For a number of years I regularly watched a programme called “The Walking Dead.” It was based on people surviving a pandemic and hiding from killer zombies. As I am not a fan of science fiction or dystopia, I can’t quite believe I watched it, but I did.
Today I again watch television. People are randomly murdered by lawless groups, even “lawless” law-keepers. Building and cars are torched in cities across the US. Crowds rage and destroy. Crowds gather and protest. A virus spreads across the globe and kills at alarming rates. I almost feel I am watching a programme rather than the news.
Yet, like watching the videos of people slain, I find the images traumatic. They are not just worrying, they are frightening. What is happening in our world? Will this rage lead to change or simply destruction of individuals rather than destruction of oppressive systems?
When I see the images, I wonder, “Is this the end?” When fear is not my driver, I have hope. I hope that it is the end of a system that fails to value all lives, an end to labelling the lives of Black people as less valuable, expendable even. I hope it is the end of us white people failing to hear or change or live differently. I hope it is the end of economic systems which fail to reward people for working. I hope is the end of education that leaves out whole histories or fails to respond to the needs of children from poorer economic backgrounds. I hope it is the end to corrupt governments that uses money to maintain wealth and power in one segment of society rather than caring for all people in their nations.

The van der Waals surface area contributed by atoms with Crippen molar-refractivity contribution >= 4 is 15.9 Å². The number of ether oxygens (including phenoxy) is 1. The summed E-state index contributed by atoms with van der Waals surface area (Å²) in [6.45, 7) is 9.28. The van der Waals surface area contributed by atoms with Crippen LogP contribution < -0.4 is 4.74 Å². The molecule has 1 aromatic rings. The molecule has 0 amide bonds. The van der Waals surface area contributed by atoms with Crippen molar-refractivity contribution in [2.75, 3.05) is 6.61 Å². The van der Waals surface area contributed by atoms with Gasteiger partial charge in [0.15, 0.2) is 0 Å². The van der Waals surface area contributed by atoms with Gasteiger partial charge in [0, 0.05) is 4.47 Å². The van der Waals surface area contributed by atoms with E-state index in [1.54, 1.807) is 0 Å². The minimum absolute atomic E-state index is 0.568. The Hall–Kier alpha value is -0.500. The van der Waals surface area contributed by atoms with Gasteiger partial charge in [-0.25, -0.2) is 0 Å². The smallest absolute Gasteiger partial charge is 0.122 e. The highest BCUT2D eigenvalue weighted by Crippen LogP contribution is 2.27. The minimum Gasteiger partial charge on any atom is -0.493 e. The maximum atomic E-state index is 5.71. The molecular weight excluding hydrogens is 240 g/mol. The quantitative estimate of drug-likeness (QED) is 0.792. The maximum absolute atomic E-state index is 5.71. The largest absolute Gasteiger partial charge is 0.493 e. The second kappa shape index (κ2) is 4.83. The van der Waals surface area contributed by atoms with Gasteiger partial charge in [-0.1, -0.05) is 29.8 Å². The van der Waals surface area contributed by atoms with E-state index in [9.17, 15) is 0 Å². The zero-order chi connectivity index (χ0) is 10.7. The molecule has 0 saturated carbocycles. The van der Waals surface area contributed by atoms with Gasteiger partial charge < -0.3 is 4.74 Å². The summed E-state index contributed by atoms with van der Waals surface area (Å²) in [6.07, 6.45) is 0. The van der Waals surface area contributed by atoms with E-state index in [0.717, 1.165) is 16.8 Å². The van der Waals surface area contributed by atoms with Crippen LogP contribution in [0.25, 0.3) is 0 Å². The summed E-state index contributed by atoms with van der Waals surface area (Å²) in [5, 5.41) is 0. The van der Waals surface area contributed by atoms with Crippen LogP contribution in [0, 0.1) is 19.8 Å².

Some with look at these events and label the people involved in the protests as trouble-makers, as the problem. They will fail to hear the cries for justice—though how can you fail to hear?
I hope, instead, we can look at these events and see an end to injustice. I hope we can listen to the voices raised and ask how can I support the cause of justice for Black people? I hope we can see through the posing of the powerful and stand with Jesus. I hope we can follow in the footsteps of the oppressed to bring about what is good and equal and right for all people.
Jesus came to stand with the outcast and oppressed. He calls us now, not to cling to power out of our own fear, but to join those calling for justice. I hope we can join him, rather than cower in fear, hiding from the coming change.
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